Four Times Twenty – In Honour of Doris Croissant
FOUR TIMES TWENTY:
The many lives of art historian Doris Croissant
29. / 30. May, 2015
by Melanie Trede, Heidelberg University
Doris Croissant was born to Hermann Croissant and his wife Trude in Landau. Hermann Croissant was the descendent of an illustrious family of what has been referred to in publications as "Die Pfälzische Künstlerfamilie Croissant" (by Heinz Setzer and Manfred Croissant, Annweiler, 1991). Her father Hermann (1897-1963) was a well-known painter, and her older brother Michael Croissant (1928-2002) was a famous sculptor, whose works are, among others, on display at the Städel in Frankfurt, the Museum Ludwig in Cologne or the Lenbachhaus in Munich.
Doris studied art history at Heidelberg University, with Dietrich Seckel, among others, and at the Free University in Berlin, where she completed her dissertation in 1963, advised by historian of European art, Prof. Hans Kauffmann. Her dissertation analyzed the typological, iconographic and compositional aspects of the Offering Shrines of Wu-liang-tz'u, the famous Shandong stone reliefs of the second century AD. She published the results in German and in Japanese, setting the stage for her future multi-linguistic and multi-cultural publishing activities.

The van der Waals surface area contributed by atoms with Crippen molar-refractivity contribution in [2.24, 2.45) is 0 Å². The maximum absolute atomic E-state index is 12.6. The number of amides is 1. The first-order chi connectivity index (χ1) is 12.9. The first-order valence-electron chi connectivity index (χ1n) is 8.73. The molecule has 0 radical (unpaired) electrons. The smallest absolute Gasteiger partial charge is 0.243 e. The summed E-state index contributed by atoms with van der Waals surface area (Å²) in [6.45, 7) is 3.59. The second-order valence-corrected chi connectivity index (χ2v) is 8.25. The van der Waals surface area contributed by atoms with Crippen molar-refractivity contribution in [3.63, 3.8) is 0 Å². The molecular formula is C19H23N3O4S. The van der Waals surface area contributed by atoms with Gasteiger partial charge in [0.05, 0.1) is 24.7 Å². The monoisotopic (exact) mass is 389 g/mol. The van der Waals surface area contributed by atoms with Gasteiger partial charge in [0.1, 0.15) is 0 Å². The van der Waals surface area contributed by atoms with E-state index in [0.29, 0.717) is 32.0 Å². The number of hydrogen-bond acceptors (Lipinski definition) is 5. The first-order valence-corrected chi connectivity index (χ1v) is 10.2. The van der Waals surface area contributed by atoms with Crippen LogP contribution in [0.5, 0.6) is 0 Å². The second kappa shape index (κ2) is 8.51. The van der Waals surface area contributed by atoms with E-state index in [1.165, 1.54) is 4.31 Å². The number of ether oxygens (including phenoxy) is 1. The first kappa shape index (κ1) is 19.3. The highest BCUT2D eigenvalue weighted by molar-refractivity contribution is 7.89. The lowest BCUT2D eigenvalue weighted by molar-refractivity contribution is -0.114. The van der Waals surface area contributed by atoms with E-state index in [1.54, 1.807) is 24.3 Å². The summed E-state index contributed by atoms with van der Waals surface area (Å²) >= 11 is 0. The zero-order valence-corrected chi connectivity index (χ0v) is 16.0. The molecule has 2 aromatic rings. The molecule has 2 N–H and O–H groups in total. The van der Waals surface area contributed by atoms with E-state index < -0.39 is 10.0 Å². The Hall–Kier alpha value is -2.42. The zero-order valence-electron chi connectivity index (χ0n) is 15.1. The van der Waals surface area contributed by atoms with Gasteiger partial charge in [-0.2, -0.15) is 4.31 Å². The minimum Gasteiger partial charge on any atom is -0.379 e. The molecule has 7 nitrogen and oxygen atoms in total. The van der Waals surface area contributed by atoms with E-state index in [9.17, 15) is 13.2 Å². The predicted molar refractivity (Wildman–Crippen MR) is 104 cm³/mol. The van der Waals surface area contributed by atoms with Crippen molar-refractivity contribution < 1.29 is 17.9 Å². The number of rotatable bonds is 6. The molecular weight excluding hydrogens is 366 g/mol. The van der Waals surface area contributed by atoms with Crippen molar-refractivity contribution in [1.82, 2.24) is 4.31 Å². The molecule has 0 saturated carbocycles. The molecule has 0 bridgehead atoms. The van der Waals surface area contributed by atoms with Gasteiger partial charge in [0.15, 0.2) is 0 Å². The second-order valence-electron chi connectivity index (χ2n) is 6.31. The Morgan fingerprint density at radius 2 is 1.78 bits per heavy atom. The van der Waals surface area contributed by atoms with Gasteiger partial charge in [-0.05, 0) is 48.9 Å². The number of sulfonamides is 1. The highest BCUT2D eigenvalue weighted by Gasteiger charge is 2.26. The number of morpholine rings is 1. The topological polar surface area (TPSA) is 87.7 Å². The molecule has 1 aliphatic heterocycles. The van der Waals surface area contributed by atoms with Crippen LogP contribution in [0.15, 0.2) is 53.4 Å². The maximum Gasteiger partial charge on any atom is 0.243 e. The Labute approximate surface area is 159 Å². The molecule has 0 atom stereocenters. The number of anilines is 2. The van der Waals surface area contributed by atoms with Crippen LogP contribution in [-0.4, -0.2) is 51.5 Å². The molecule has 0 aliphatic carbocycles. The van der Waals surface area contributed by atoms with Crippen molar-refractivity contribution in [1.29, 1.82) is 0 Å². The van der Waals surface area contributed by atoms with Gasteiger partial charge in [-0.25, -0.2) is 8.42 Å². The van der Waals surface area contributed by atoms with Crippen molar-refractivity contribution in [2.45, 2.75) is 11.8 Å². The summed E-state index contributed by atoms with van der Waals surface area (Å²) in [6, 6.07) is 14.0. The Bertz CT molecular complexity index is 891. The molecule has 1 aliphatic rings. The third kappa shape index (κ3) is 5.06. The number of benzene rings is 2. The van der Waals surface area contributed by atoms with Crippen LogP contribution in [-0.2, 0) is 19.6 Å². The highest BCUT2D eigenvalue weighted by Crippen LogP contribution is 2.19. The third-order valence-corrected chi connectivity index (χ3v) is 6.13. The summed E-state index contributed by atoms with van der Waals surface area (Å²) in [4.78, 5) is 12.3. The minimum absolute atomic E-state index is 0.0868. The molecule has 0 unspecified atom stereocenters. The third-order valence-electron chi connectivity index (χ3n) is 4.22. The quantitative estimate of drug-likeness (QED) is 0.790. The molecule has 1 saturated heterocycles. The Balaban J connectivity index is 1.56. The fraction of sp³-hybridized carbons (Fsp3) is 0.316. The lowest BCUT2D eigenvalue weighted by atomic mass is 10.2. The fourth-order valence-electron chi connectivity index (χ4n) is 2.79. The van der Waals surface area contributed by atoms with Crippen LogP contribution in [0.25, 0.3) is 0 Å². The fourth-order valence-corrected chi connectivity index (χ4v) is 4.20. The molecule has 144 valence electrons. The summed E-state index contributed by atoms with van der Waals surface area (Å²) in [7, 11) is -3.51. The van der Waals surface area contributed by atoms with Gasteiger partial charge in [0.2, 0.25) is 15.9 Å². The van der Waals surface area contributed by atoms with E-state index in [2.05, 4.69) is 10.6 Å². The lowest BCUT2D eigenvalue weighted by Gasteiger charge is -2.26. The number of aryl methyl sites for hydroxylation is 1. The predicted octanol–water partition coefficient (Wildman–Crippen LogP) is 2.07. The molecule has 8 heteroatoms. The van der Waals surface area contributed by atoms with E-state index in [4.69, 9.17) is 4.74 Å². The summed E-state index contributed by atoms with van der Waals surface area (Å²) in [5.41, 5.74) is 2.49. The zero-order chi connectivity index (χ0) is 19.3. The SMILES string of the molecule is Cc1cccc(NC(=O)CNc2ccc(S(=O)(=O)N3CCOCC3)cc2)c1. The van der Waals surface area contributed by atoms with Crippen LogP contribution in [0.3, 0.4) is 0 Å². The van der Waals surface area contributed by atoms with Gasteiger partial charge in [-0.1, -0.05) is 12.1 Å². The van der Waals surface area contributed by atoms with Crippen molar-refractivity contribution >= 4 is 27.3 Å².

She had moved to Berlin from Heidelberg, because her advisor, Dietrich Seckel, was adamant about the necessity of language skills as key to a serious study of East Asian art history. Until 1962, Heidelberg University provided no chair in Chinese studies and offered no language classes either, let alone Japanese studies, which was established only by 1985.
As soon as she had completed her PhD, she conducted research in Japan for three years funded by a scholarship from the German Academic Exchange Service (DAAD). Her first advisor was Prof. NAGAHIRO Toshio at the Research Institute for Humanistic Studies, Kyoto University, whom she referred to in her Sōtatsu book (see below) as mentor and friend. But somehow she was drawn more forcefully to the arts of Japan, moved to Tokyo to study with Prof. Yamane Yūzō, because she was interested in the early seventeenth-century enigmatic painter Sōtatsu and his studio, and Prof. Yamane was the doyen of Rinpa painting.